The Narrative Arc

Act l The Beginning or the “Set-up”

The inciting incident that sets my story in motion occurred when…

The inciting incident that sets my story in motion occurred when I found myself pinned into a haphazard pile of laughing people. I had arrived there voluntarily. I joined the mayhem and jumped! When the pile untangled, I discovered that my leg had been pinned against the instigator of the mayhem, the awesome Dr. Eric Berne. He had stood in the middle of the room repeating “no touching” over and over again, as his disciples tackled him and everyone in the room seemed to jump onto the pile.

Everyone else seemed to be having a wonderful time. I crawled under a nearby table and cried hysterically. Nobody noticed. The following morning, I listened to a lecture, sang “dingdong the witch is dead” while prancing across the conference grounds in a conga line with dozens of others. I haven’t been the same since.

Prior to this incident I had been…

Prior to this incident I had been a 28-year-old wife and mother of an almost 2-year-old son. I was a former Jewish American Princess, back on track after the loss of our first baby at term three years earlier. My belief that being good and following the rules would make everything turn out okay had been shattered.

We were coming to the end of our month-long stay in Monterey California in August 1968, when my psychologist husband was studying Transactional Analysis. Soon we would be returning to Chicago and my part-time job as a science teacher in a Jewish day school in Skokie, Illinois.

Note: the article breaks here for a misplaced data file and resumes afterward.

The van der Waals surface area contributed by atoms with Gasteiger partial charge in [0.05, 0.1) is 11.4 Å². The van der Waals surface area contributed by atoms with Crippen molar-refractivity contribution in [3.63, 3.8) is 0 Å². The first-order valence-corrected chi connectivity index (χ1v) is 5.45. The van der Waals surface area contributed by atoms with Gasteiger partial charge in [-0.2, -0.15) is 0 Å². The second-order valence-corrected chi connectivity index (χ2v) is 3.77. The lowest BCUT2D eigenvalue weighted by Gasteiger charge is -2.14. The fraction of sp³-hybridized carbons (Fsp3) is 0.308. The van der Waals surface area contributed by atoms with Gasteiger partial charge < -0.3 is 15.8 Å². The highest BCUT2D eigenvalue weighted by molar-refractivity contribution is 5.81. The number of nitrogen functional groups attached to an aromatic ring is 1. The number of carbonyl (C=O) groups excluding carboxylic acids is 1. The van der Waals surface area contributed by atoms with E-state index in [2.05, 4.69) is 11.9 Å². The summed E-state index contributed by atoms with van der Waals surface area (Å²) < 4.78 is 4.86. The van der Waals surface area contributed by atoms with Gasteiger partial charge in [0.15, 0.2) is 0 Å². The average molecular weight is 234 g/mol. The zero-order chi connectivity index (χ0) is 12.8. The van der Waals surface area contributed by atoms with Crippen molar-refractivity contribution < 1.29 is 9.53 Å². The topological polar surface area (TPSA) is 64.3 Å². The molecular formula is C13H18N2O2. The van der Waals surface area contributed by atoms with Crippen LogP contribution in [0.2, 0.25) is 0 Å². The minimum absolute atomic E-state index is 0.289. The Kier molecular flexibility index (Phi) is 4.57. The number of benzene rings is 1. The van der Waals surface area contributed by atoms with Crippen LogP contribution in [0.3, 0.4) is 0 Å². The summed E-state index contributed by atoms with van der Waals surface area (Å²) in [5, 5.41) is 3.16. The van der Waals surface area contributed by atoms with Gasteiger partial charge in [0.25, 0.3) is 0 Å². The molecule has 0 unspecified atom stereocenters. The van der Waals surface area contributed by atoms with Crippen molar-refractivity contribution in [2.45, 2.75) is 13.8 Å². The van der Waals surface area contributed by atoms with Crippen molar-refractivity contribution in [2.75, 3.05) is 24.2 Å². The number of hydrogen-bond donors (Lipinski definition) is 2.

After the inciting incident, my life was built around my desire to…

After the inciting incident, my life was built around the desire to learn more about TA (transactional analysis) so I could use it in classroom management, and to become part of the exciting and affirming community I had stumbled upon. There, I was more than my role as wife and mother. I was treated as a separate and fully functioning human being. I was invited to learn as much as I wanted to – no professional degree needed! And I reveled in learning how to really understand, predict and change human behavior, starting with my own!

Act II The “Confrontation”

Make a list of some of the experience–or “plot points” – that you will recount in your memoir

  1. Home in Chicago, I started learning about myself by taking the TA101 , an introduction to Transactional Analysis with Dave Kupfer and Fanita English. I finagled permission to attend professional meetings of the Chicago TA seminar. I got pregnant and Jonathan and I did a therapy marathon with David Kupfer in December. I participated in advanced training with Natalie Haimowitz and Fanita English in June 1969.